Without getting into the details of the case at all, Antigua prevailed in a WTO case against the U.S. The U.S. has refused to implement the WTO’s ruling. As a result, Antigua is permitted to implement retaliatory measures. It has threatened to do so by permitting violations of U.S. copyrights. There have been a host of reactions to Antigua’s proposed/authorized suspension of these IP protections.
Some have suggested that the WTO’s approach is absurd, likening “authorized retaliation” to a two-wrongs-make-a-right mentality (see, e.g., here). First of all, though, cross-retaliation is not rare in the WTO. Many countries, including the U.S., have resorted to WTO-sanctioned retaliation when they prevailed in a WTO suit and the other party failed to satisfactorily implement the Appellate Body’s ruling. The U.S. itself has done it before, and will do it again. In fact, ironically, U.S. negotiators were among those initially pushing for cross-retaliation as a potential avenue for recourse (see here).
In any case, I think the anti-retaliation point of view often doesn’t fully appreciate the role of measured retaliation. Sure, it seems silly to “allow” one country to breach an international obligation because another has, but at least the conflict can be reasonably contained. By letting the WTO determine the amount of retaliation that is appropriate (i.e., an economic value commensurate with the economic disruption caused by the offending measure) we are more likely to avoid having a situation where domestic forces end up creating a trade war. I’d rather have a WTO body determine the appropriate level of retaliation than a bunch of parliamentarians.
Even if you’re on board with the principle of authorized retaliation, you might also critique Antigua’s proposal because it specifically targets IP protection. Not surprisingly, the Int’l Intellectual Property Alliance is not a fan. ("We are of the firm view that suspending intellectual property rights is not the right solution, and that state-sanctioned theft is an affront to any society”) See here. I think there are a couple arguments to make on this. First, it has long been argued that maybe IP protection should be separated from trade policy – that is, placed outside the purview of the WTO and trade agreements. A lot of people opposed the TRIPS agreement on these grounds. I am sympathetic to these arguments, but don’t see how the U.S. can really take this position now. It was, after all, the U.S. that fought so hard for IP to be part of the WTO regime in the first place. Having won that battle, I think it'd be tough to contend that TRIPS obligations are not fair game for retaliation.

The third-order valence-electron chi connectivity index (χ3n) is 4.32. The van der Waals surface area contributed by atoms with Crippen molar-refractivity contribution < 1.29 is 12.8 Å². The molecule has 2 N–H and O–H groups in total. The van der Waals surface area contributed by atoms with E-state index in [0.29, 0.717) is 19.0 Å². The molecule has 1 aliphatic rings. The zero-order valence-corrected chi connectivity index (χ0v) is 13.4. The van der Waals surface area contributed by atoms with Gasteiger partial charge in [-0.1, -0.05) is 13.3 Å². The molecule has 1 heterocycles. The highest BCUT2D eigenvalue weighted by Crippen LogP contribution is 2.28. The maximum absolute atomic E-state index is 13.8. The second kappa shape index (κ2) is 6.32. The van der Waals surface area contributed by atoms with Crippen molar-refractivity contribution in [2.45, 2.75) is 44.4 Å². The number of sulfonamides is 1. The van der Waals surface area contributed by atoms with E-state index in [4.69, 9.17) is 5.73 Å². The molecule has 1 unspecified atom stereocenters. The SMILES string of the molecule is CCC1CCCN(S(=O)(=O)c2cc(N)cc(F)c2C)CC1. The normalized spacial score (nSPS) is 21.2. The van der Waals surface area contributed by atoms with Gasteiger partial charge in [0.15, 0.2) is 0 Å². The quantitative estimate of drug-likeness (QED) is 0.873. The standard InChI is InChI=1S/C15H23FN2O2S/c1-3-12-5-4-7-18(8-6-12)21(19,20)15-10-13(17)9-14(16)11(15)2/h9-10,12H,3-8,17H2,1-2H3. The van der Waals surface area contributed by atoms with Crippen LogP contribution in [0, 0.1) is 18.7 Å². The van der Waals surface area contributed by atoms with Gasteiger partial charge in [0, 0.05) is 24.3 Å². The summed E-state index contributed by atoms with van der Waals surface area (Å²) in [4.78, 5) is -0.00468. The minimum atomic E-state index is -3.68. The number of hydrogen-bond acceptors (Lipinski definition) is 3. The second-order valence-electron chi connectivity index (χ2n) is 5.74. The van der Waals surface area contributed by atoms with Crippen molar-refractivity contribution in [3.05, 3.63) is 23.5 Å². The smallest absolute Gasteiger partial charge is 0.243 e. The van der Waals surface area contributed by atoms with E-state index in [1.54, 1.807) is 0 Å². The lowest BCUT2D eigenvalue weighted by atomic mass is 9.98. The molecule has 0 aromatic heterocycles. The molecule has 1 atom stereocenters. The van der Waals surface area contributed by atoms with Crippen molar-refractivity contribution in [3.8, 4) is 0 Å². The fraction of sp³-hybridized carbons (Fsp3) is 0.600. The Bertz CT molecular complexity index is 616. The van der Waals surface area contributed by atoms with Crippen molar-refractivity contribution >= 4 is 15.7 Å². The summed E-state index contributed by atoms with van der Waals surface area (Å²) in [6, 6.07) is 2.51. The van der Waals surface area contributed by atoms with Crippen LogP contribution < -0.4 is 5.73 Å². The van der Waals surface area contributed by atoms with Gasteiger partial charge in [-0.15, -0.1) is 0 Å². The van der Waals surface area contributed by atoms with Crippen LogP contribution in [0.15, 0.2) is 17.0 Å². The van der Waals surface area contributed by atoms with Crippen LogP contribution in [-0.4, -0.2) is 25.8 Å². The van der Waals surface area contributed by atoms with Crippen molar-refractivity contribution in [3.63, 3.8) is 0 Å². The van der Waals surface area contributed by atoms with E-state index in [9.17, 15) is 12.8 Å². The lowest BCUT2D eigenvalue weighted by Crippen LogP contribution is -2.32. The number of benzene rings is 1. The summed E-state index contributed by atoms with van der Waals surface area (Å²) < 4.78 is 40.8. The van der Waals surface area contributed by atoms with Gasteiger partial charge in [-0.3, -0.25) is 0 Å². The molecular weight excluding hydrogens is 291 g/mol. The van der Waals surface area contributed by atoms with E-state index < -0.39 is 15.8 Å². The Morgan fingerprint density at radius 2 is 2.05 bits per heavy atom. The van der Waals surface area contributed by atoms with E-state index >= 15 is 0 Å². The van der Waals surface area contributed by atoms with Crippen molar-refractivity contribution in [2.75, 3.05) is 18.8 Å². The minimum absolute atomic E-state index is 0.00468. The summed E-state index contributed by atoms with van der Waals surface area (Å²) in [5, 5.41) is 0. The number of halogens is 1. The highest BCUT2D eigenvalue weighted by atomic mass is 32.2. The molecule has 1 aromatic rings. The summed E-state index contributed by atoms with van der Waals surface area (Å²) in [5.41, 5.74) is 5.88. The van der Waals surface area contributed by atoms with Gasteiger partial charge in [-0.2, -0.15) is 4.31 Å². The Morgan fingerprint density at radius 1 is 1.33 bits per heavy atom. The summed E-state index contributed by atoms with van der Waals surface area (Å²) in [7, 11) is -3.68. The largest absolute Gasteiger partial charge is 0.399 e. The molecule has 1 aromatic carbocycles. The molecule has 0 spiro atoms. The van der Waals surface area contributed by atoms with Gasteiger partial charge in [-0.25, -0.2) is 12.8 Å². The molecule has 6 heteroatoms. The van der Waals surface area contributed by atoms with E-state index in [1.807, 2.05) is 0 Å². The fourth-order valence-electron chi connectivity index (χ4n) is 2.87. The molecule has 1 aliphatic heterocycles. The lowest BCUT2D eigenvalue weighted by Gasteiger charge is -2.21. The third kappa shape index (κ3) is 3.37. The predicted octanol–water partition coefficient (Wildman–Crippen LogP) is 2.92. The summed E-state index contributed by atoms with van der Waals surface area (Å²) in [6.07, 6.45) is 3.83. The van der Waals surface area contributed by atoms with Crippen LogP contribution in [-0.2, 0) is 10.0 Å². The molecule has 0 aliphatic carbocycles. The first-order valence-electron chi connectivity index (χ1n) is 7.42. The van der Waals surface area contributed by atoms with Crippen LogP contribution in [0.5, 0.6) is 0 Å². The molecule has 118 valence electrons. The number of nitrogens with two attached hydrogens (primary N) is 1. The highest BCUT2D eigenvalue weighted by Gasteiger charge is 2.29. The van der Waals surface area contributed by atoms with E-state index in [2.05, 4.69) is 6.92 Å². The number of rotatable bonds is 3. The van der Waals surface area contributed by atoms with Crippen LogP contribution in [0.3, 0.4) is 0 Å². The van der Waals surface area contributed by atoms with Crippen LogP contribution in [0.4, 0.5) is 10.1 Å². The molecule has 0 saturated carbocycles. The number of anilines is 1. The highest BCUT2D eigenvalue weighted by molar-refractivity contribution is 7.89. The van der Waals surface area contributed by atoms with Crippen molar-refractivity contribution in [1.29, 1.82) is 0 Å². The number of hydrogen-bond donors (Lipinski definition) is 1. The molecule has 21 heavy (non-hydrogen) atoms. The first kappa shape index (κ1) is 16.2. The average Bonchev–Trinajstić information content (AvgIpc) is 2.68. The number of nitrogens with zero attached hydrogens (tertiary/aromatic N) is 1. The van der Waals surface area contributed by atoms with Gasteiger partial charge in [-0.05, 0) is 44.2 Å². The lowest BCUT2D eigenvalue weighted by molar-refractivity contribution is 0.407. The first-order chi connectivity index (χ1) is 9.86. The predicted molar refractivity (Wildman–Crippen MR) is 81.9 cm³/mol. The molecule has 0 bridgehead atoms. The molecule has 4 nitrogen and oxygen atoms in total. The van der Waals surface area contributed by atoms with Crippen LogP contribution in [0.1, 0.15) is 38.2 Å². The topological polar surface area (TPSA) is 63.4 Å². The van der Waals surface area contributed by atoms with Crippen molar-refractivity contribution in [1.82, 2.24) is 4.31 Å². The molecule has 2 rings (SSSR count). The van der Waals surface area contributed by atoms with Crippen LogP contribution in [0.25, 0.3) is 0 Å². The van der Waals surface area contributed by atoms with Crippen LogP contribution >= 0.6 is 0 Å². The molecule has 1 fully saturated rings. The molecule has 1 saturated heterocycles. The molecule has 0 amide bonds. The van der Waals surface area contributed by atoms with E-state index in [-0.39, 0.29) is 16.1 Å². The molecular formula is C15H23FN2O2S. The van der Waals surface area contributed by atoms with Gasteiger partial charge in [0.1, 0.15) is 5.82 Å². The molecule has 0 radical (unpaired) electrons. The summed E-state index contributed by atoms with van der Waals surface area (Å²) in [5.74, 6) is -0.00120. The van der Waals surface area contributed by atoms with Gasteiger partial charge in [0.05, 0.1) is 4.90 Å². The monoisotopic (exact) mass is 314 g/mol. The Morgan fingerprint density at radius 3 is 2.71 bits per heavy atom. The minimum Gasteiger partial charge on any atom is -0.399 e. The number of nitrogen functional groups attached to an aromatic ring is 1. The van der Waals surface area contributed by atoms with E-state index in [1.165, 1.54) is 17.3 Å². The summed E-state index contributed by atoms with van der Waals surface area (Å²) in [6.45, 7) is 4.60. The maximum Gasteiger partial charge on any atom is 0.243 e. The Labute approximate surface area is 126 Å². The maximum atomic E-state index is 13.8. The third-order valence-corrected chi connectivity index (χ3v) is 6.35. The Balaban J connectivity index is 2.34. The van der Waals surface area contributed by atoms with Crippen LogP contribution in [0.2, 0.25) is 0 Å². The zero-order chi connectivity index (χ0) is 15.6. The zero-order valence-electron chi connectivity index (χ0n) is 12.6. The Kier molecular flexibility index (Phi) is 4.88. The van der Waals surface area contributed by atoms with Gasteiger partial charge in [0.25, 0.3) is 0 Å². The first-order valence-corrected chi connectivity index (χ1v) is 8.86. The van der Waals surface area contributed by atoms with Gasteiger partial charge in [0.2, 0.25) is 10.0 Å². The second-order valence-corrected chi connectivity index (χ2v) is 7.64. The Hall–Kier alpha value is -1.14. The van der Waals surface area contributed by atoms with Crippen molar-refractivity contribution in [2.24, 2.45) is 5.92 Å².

Another argument, however, may carry some more weight. What if Antigua’s suspension of IP protection for U.S. copyrights violates another one of Antigua’s international commitments? Commitments outside the context of TRIPS or the WTO. The opposition party in Antigua seems to be concerned with this (here). The opposition leader warned that “Antigua & Barbuda has copyright obligations by binding international treaties apart from the WTO. Among the binding obligations to respect and uphold copyright are those under the World Intellectual Property Organization.”* That's interesting. Should it be required that any retaliatory measure chosen be consistent with these non-WTO-obligations? I.e., should the WTO take this into account when determining whether proposed retaliation is appropriate?
As a side note, it is also worth considering whether this particular form of retaliation is the most useful option for Antigua. On the one hand, it wants to punish key U.S. industries to encourage compliance with the WTO decision. On the other hand, it could probably use its victory at the WTO to get some other form of compensation from the U.S. But, in the end, this calculation should be made by the government of Antigua. The WTO's authorization makes this possible, and in my view that's a good thing.
*And its not like the opposition leader is some kind of U.S. apologist – it was his Labour party that brought/prosecuted the subject case before the WTO.